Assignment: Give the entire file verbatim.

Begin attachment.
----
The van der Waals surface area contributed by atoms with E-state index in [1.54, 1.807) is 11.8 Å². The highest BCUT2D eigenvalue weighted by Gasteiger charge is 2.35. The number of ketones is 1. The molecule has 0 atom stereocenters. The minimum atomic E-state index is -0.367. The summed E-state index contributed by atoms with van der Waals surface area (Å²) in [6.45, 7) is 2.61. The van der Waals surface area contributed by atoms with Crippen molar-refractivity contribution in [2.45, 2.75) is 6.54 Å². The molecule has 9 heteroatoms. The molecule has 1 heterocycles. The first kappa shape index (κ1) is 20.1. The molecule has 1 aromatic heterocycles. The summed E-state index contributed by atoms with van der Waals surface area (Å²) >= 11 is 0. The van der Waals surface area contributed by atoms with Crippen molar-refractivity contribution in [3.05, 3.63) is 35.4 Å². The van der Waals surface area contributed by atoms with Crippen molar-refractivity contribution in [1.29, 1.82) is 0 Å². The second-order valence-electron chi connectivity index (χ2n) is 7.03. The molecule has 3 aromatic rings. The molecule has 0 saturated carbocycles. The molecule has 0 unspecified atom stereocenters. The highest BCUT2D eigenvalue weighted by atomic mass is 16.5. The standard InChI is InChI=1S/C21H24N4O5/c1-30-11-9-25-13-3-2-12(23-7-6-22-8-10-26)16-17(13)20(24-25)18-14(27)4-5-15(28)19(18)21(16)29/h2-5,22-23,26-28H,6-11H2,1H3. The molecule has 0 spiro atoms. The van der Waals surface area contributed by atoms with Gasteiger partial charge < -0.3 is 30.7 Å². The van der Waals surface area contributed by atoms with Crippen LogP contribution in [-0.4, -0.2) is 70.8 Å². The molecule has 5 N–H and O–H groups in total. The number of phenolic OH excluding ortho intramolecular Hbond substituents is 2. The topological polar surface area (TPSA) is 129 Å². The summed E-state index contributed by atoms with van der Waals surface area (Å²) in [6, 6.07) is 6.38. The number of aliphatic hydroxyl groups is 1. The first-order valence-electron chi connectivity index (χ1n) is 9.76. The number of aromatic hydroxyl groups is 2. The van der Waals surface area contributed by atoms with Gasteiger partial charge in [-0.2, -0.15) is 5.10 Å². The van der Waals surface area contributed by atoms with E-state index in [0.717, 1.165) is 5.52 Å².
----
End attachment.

The van der Waals surface area contributed by atoms with E-state index in [1.54, 1.807) is 11.8 Å². The highest BCUT2D eigenvalue weighted by Gasteiger charge is 2.35. The number of ketones is 1. The molecule has 0 atom stereocenters. The minimum atomic E-state index is -0.367. The summed E-state index contributed by atoms with van der Waals surface area (Å²) in [6.45, 7) is 2.61. The van der Waals surface area contributed by atoms with Crippen molar-refractivity contribution in [2.45, 2.75) is 6.54 Å². The molecule has 9 heteroatoms. The molecule has 1 heterocycles. The first kappa shape index (κ1) is 20.1. The molecule has 1 aromatic heterocycles. The summed E-state index contributed by atoms with van der Waals surface area (Å²) >= 11 is 0. The van der Waals surface area contributed by atoms with Crippen molar-refractivity contribution in [3.05, 3.63) is 35.4 Å². The van der Waals surface area contributed by atoms with Crippen molar-refractivity contribution in [1.29, 1.82) is 0 Å². The second-order valence-electron chi connectivity index (χ2n) is 7.03. The molecule has 3 aromatic rings. The molecule has 0 saturated carbocycles. The molecule has 0 unspecified atom stereocenters. The highest BCUT2D eigenvalue weighted by atomic mass is 16.5. The standard InChI is InChI=1S/C21H24N4O5/c1-30-11-9-25-13-3-2-12(23-7-6-22-8-10-26)16-17(13)20(24-25)18-14(27)4-5-15(28)19(18)21(16)29/h2-5,22-23,26-28H,6-11H2,1H3. The molecule has 0 spiro atoms. The van der Waals surface area contributed by atoms with Gasteiger partial charge < -0.3 is 30.7 Å². The van der Waals surface area contributed by atoms with Crippen LogP contribution in [-0.4, -0.2) is 70.8 Å². The molecule has 5 N–H and O–H groups in total. The number of phenolic OH excluding ortho intramolecular Hbond substituents is 2. The topological polar surface area (TPSA) is 129 Å². The summed E-state index contributed by atoms with van der Waals surface area (Å²) in [6, 6.07) is 6.38. The number of aliphatic hydroxyl groups is 1. The first-order valence-electron chi connectivity index (χ1n) is 9.76. The number of aromatic hydroxyl groups is 2. The van der Waals surface area contributed by atoms with Gasteiger partial charge in [-0.2, -0.15) is 5.10 Å². The van der Waals surface area contributed by atoms with E-state index in [0.717, 1.165) is 5.52 Å².